2015: Pollinator ecologist Neal Williams, then associate professor and now professor
Her seminar also will be virtual. The Zoom link:
https://ucdavis.zoom.us/j/95882849672. Host is community ecologist Rachel Vannette, associate professor, UC Davis Department of Entomology and Nematology.
"Infectious disease prevalence is among the top five drivers of global extinction, including in wild bees," the bee biologist says in her abstract. "With the global decline of wild bees, our work aims to contribute to understanding how community characteristics shape infectious disease prevalence in plant-pollinator communities. Infectious parasites can influence host immunity, physiology, and reproduction. The sharing of floral resources is a common mode of disease transmission among pollinators."
"Increasing host aggregation on floral resources can increase disease prevalence, that is, amplification," Ponisio noted. "Conversely, high host species diversity---even if accompanied by host aggregation---may dilute infection. Because bees pick up parasites from flowers, but not all flowers transmit parasites equally, flower abundance and diversity may further contribute to parasite dilution. In three systems, mass-blooming sunflower in Yolo County, CA, harvested forests in Coast Range, OR, and high elevation meadows across the Southwestern U.S., I examine how the factors that shape plant-pollinator abundance and diversity and the ramifications for parasite prevalence in wild bee communities. Across all systems, more than 40% of bees have at one parasite. Both natural (phenology) and human-induced (years post-harvest, mass-blooming crops) modification of the bee and floral communities indirectly affected parasitism by altering host community characteristics. I found a consistent amplification effect of host (bee) abundance and detected dilution through either host diversity or floral diversity in each system."
On her website, Ponisio elaborates: "We focus on understanding the mechanisms by which species interactions maintain species diversity, and how we can harness these processes to manage and restore diversity in human-modified systems. We focus on pollinators because they are critical for pollination in managed and natural plant communities, but our research is broadly applicable across ecological interactions. Our aim to discover new insights into how communities form, evolve, and persist through time and space, aiding in the prediction and prevention of community collapse. We combine modeling, synthesis and field-based work, and adhere to the principles of reproducible, open science."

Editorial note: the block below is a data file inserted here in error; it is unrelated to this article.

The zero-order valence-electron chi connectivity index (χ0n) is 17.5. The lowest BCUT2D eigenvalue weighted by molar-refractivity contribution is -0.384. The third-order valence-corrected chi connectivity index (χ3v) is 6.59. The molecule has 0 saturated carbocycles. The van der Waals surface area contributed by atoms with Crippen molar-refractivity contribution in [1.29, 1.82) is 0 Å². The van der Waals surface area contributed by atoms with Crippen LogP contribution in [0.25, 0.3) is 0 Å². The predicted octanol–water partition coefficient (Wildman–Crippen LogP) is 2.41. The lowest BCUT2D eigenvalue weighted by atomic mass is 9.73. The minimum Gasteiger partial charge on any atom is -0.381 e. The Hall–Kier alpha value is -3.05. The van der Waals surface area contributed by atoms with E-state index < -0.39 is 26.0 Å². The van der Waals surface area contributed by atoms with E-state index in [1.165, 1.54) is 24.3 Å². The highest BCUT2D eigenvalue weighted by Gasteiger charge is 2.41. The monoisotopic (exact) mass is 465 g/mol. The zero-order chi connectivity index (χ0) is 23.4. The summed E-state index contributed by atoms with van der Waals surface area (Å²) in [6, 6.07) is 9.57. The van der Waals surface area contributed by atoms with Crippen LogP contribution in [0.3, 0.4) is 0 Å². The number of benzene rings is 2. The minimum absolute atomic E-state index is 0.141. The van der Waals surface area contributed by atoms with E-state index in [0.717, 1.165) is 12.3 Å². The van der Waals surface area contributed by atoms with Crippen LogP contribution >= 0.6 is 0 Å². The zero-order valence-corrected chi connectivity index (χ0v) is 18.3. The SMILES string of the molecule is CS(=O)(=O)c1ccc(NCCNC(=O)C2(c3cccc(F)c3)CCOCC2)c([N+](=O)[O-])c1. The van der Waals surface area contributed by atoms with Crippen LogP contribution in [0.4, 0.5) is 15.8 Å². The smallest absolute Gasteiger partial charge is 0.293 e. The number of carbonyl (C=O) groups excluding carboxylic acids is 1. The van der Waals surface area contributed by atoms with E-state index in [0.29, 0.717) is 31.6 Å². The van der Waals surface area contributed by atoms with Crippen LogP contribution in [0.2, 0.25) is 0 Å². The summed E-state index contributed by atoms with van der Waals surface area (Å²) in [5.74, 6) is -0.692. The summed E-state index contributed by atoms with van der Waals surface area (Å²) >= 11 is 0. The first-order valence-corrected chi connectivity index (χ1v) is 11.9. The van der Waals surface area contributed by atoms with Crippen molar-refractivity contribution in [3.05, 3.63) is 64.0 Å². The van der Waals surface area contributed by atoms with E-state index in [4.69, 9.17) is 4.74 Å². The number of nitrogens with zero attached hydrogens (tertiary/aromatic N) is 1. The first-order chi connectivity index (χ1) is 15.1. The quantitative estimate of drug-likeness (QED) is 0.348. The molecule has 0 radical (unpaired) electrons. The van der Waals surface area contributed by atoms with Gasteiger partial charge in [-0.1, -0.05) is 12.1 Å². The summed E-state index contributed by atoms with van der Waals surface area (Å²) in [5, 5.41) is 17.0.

Lauren, who grew up in Fresno, holds a bachelor's degree in biology, with honors, in ecology and evolution (2010) from Stanford University, and her master's degree in biology (2011) from Stanford. She received her doctorate from the Department of Environmental Science Policy and Management, UC Berkeley, in 2016.
She conducted postdoctoral research at UC Berkeley and served on the faculty at UC Riverside before accepting her current position. She received graduate fellowships from the National Science Foundation and the National Institute for Food and Agriculture, as well as a postdoctoral fellowship from the Berkeley Institute for Data Science. She was named among the Global Food Initiative's “30 Under 30” in Food Systems in 2016.
Ponisio says one of her most difficult field work experiences occurred in Yosemite National Park, according to her People Behind the Science podcast. "Their study on the effects of fires on pollinators required them to backpack out to remote sites where there had been natural fires. Lauren started working months ahead of time to get ready for the trip and prepare dehydrated meals for the lab to eat. One day, they opened the large canister where they had been storing their food to protect it from bears, and they discovered the food was gone. All that was left was a handwritten note from someone thanking them for leaving out food."
"The next day, the lab's field assistant tripped over a log and sprained her ankle. Then they accidentally left their sampling gear at a site and had to hike all the way back to retrieve it. Later, a bear came into their campsite and destroyed many of the traps they needed to collect pollinators for their study. At this point, Lauren and her colleagues were exhausted, surviving on snacks, their field assistant could barely walk, and much of the equipment they needed had been destroyed. In the face of all of these challenges, Lauren stayed calm. These kinds of things happen in field research, and everyone made it back to share the story."
Ponisio was featured on National Public Radio's "All Things Considered" in January of 2021 when she discussed "Wildfires Open Forests for Wildlife and Research."